Mr Colin John
Commissioner of Police
Royal Police Force of St. Vincent and the Grenadines
Re: Demonstration/ Protest Action
Your letter dated August 31st, 2021 refers and we reply as follows:
- The preamble of the Public Order Act explicitly speaks to the purpose of the Act:
“an ACT to prohibit the wearing of uniforms in connection with political objects and the maintenance by private persons or associations of military or similar character: to make further provision for the preservation of public order on the occasion of public procession and meetings in public places.” The Public Service Union is a Trade Union of workers. It is NOT a quasi-military organisation; it is NOT an association of military or similar character. In short, the Public Order Act does not apply to Trade Unions. We remind you that the interests of Trade Unions are promoted and protected under section 11 of the Constitution, the supreme law of St. Vincent and the Grenadines, albeit a qualified right.
- Further, even if the Act was applicable to Trade Unions, Section 5 of the Public Order Act specifically requires that any person organising or concerned in organising any public meeting or public procession shall NOTIFY the Commission of Police. The Act does not require any organisation to seek permission from the Commissioner of Police to have a meeting or public procession. Parliament did not give powers to the Commission of Police to permit or prohibit peaceful protest under the Public Order Act. The use of the word NOTIFY must be instructive as it relates to the intention of Parliament.
- The Act indeed gives the Commissioner of Police the power to preserve good order and public safety on the occasion of a procession. Certainly, you must understand the difference between protest/demonstration action and a public procession. In any case, a protest action is not the same as meeting as defined under the Public Order Act. Therefore section 7 of the Act on which you rely is inapplicable to a protest action, which does not involve a public procession.
- Regarding section 10 of the Act: it is pellucid that this section speaks to meeting or procession in action. This section does not confer the power to the Commissioner of Police to prohibit a meeting. We are sure you have an appreciation for the fact that legislation is to be read in its entirety to fully understand the spirit and intention of parliament. The word “disperse” does not mean to prohibit upon notification of “meeting” or procession. Having said that we refer you to section 12 which reads on from section 10. Section 12 clearly indicates that it is an offence to fail or neglect to comply with a call to disperse. There is nothing unlawful in having a peaceful protest, the unlawful act is to fail to disperse if called upon to do so. And, we add that a call to disperse, certainly, is where the procession or “meeting” becomes non-peaceful. The spirit of the Act most clearly does not give the Commissioner of Police the power without reasonable and proper cause to disperse a peaceful “meeting”. The intention of parliament is to maintain or preserve good order and public safety where the environment is non-peaceful.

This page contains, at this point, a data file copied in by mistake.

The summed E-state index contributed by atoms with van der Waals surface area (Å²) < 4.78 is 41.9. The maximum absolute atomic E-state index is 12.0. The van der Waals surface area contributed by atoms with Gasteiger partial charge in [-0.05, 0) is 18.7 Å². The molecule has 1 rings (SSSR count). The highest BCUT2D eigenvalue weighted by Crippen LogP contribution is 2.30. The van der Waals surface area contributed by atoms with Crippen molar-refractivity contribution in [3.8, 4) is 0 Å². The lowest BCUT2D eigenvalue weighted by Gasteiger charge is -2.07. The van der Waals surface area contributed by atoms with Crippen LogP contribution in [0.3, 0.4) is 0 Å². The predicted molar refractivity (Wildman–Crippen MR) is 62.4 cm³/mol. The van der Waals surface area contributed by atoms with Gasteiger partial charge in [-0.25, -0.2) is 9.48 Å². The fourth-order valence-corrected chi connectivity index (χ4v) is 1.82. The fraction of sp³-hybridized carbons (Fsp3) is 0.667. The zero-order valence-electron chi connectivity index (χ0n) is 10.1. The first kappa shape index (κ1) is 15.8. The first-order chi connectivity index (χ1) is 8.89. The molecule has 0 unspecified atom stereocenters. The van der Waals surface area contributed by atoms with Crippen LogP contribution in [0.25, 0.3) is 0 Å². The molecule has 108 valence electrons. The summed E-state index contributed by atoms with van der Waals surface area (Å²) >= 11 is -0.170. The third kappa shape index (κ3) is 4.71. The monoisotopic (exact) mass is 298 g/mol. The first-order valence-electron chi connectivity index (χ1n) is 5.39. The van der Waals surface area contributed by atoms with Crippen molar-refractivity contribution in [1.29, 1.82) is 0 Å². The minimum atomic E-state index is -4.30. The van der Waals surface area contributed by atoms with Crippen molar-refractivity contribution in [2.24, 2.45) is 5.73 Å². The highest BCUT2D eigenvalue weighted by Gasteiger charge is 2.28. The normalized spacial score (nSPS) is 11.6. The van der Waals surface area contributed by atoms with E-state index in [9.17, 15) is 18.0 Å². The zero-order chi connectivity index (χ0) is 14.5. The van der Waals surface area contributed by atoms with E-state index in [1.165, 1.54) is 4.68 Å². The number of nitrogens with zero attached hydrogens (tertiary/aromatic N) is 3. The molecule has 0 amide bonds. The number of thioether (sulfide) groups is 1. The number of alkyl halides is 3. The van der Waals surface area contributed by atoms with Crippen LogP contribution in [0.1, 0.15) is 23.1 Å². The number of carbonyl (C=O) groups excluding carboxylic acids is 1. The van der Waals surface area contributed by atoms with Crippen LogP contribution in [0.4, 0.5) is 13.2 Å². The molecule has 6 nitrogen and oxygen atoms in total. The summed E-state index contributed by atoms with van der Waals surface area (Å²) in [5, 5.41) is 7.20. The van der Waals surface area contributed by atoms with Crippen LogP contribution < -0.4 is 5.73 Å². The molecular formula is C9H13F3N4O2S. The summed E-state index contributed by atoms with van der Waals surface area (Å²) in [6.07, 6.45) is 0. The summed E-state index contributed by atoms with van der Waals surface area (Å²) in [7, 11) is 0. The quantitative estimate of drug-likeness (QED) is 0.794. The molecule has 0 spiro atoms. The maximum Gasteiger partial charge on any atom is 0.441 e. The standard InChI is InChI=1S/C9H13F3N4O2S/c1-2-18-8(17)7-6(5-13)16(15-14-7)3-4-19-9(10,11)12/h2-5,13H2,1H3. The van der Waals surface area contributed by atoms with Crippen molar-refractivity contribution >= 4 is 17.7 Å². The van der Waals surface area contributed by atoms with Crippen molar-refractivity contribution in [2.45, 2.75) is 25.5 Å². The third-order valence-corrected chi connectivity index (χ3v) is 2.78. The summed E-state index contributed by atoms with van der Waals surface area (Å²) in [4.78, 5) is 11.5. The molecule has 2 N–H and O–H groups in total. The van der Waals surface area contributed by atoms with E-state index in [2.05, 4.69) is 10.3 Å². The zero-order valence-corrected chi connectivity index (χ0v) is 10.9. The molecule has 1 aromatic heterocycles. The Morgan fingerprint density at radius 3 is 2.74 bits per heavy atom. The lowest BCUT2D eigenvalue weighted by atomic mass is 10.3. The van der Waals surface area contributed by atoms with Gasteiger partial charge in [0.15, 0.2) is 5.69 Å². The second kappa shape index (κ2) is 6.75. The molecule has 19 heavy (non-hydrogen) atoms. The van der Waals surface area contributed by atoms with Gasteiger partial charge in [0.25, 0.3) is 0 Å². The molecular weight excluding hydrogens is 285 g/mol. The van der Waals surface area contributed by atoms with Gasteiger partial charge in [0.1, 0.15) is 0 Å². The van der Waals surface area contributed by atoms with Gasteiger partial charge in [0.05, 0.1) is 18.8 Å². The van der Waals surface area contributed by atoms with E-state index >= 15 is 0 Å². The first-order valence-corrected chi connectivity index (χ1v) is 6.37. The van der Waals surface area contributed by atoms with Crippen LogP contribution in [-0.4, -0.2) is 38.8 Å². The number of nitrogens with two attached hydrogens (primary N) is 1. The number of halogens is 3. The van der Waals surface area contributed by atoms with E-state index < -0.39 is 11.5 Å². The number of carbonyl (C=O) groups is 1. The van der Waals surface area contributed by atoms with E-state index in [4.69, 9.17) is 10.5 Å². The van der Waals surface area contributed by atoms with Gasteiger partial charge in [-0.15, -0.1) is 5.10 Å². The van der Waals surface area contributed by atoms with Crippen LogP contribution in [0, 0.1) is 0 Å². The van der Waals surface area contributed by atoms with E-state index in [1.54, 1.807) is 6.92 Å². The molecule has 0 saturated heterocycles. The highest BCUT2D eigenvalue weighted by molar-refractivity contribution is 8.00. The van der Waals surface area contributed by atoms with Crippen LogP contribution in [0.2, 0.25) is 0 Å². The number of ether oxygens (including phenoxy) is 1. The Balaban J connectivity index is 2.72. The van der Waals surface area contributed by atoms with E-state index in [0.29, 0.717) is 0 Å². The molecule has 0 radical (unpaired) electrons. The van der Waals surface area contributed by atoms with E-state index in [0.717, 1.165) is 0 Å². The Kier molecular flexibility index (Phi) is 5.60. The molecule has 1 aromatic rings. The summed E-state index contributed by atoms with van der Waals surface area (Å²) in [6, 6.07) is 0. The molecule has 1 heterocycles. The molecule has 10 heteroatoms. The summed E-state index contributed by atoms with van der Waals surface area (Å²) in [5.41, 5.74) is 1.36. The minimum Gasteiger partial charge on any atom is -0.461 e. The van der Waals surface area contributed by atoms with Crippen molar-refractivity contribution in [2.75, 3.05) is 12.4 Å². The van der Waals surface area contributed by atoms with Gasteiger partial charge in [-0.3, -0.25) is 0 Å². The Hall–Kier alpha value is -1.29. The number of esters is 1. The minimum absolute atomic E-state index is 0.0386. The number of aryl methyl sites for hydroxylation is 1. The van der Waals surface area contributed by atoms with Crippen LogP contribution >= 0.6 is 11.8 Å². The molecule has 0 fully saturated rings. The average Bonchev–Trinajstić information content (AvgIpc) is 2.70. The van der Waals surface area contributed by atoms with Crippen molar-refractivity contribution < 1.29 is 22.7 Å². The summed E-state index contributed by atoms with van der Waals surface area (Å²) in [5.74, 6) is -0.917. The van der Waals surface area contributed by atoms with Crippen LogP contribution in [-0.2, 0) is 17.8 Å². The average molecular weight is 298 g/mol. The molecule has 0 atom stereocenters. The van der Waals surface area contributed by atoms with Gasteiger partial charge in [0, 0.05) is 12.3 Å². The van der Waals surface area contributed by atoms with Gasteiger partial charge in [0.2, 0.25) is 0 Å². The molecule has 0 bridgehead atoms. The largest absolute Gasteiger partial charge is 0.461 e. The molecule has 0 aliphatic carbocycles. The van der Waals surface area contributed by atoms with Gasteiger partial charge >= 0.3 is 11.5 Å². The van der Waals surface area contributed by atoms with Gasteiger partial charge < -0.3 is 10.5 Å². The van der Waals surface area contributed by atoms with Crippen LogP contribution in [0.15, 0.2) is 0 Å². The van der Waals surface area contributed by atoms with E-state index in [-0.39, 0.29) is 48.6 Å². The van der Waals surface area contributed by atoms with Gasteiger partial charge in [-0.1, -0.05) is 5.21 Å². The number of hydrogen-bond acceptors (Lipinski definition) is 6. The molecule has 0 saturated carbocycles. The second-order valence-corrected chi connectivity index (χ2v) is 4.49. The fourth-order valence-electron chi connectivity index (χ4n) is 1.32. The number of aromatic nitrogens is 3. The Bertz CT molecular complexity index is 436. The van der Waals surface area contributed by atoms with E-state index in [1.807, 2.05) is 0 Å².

- Further, we reject the view or any insinuations that our members intend to hold anything but a peaceful protest. As Commissioner of Police, you must know that conjecture and baseless speculations are unacceptable in law. Therefore, we are dismayed and view with disdain your insinuation that our Public Workers intend to engage in any activity, but peaceful protest, which will be done under the protection and security of the Police Force and St. Vincent and the Grenadines.
- The Constitution provides for the right to assembly, association and free speech. Therefore, the Commissioner of Police cannot arrogate authority to impose time, place and manner restrictions to an assemblage of the people on a presumption that they will be disorderly and disruptive. After all, over the last five months, our country recorded numerous pickets, protest demonstrations without any major breach of the peace. The occasional skirmishes that flared up cannot and must not be used as a pretext to prevent expressions that are constitutionally protected. Rather, it is the obligation of the State to single out perpetrators of non-peaceful protests to preserve good order, public safety and the rights and freedom of a democratic society.
Taken together, your instructions and or orders as per the notification of the Public Service Union (PSU) amounts to a misapplication of the Public Order Act and flies in the face of the constitutional protections accorded to citizens of our country. Therefore, the legal, honourable and proper course of action is to rescind your prohibition and promise cooperation and protection to public workers willing to engage in peaceful protest in defense of their constitutionally protected rights.